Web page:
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Pirates facing wrong kind of challenge

Updated: September 13, 2012, 9:53 AM ET
By Buster Olney

The Pittsburgh Pirates understand that if any member of their organization uses a racial slur, or a word rooted in racial hate, then it's a serious issue that needs to be addressed. "If that ever happened," said one official, "then we'd have a major problem, and we would do something about it."

After Cincinnati Reds second baseman Brandon Phillips accused Pirates pitcher Jared Hughes of yelling an unacceptable racist word at him the other day, Pittsburgh officials looked into the matter extensively, even forensically, examining different angles of television replays of the incident. They spoke with players and staffers who were in the vicinity, from catcher Rod Barajas to manager Clint Hurdle to center fielder Andrew McCutchen.

The Pirates reached this conclusion: Hughes did not do what Phillips says he did. "Jared Hughes is a tremendous young man," said Pirates GM Neal Huntington. "Jared knows what he said. He knows he did not say what he's accused of saying.

"We know beyond a shadow of a doubt he didn't say what he's accused of saying."

Beyond the simple fact that the Pirates are certain that Hughes didn't yell the word "boy" at Phillips, they moved aggressively to defend the pitcher Wednesday because they know how a charge of racism can hang on a player's reputation.

Phillips and Hughes spoke by phone Tuesday and seemingly settled their differences, but the Pirates were greatly surprised when Phillips reiterated Wednesday that Hughes used the racially charged phrase, and said that Hughes acknowledged using it in their phone call. From Rob Biertempfel's story:

    In an interview with NBC's "SportsTalk," Phillips told Erik Kuselias that Hughes "said what he said" after Phillips was hit by a pitch. Phillips said it was the first time he had heard a player make a racist comment on the field during a game.

    When Kuselias pressed Phillips to confirm Hughes made an offensive remark, Phillips paused and said, "He did. That's what we talked about. If you want to know what he said, you should ask him." Phillips said he forgave Hughes during their phone conversation Tuesday.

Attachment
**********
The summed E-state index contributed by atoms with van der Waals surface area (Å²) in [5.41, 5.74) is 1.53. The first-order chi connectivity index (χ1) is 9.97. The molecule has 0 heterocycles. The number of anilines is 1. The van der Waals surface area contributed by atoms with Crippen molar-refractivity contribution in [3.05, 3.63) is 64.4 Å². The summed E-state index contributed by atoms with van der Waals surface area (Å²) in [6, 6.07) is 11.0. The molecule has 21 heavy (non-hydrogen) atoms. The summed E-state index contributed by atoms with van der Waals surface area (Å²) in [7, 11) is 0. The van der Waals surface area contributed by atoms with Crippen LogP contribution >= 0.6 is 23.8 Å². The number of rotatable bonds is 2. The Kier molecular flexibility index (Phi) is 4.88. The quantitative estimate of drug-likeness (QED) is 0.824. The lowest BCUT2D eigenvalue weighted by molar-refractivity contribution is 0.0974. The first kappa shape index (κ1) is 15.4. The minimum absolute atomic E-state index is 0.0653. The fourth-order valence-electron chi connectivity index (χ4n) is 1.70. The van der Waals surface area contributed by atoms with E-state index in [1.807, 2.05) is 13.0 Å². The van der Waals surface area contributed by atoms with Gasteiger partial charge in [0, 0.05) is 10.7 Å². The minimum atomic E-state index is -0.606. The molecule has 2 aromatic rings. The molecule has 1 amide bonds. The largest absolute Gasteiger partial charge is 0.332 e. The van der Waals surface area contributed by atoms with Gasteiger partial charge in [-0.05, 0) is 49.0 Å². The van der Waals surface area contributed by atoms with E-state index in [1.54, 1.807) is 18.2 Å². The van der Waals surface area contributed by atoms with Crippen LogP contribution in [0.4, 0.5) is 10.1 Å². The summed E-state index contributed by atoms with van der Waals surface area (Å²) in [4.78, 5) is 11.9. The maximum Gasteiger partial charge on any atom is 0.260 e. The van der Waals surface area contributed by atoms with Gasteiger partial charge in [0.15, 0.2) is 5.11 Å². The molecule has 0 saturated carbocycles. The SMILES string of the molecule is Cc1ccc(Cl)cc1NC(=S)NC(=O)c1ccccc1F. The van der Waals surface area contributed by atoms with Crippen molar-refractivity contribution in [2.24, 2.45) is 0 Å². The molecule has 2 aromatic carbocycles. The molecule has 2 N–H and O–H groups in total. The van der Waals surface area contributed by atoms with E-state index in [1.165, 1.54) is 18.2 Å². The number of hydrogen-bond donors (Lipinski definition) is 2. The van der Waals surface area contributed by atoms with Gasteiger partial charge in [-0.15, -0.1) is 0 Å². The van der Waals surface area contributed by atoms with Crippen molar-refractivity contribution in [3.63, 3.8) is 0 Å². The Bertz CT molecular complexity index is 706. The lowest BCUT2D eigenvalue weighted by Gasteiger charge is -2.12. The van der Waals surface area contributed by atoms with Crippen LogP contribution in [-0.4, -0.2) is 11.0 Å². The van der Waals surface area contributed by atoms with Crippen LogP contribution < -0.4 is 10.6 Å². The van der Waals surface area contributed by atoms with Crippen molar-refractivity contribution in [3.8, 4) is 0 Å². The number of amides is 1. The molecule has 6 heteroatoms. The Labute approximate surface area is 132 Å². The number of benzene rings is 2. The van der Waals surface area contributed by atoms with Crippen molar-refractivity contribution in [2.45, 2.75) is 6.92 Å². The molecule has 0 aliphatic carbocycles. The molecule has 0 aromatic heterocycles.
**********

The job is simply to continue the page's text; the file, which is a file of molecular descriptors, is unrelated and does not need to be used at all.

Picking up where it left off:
Hughes said Wednesday he was surprised and frustrated by Phillips' comments to NBC.

    "I did not say those things he is saying I said," Hughes said. "I did not make any comment with a racial undertone or connotation during our exchange on Monday night -- period. While I cannot repeat everything that I said because I did swear, it is obvious when reviewing the tape that I in no way, shape or form made any remark that was in any way connected to race. It is not how I was raised and not who I am as a person."

Nobody other than Phillips can speak for him, or what he believes he heard. But none of the television replays the Pirates viewed show the pitcher yelling the word "boy" at Phillips.

The replays do show Hughes aiming a 12-letter profanity at Phillips that is well within the bounds of professional sports.

There were others in the room when Hughes spoke with Phillips, including manager Clint Hurdle, and they offered a different version of Hughes' end of the conversation, saying that Hughes never acknowledged using the word.

The Pirates aren't trying to vilify Phillips. But they maintain, with 100 percent certainty, that Hughes did nothing wrong.

Meanwhile, the Pirates have pressing issues on the field: They have lost six straight.

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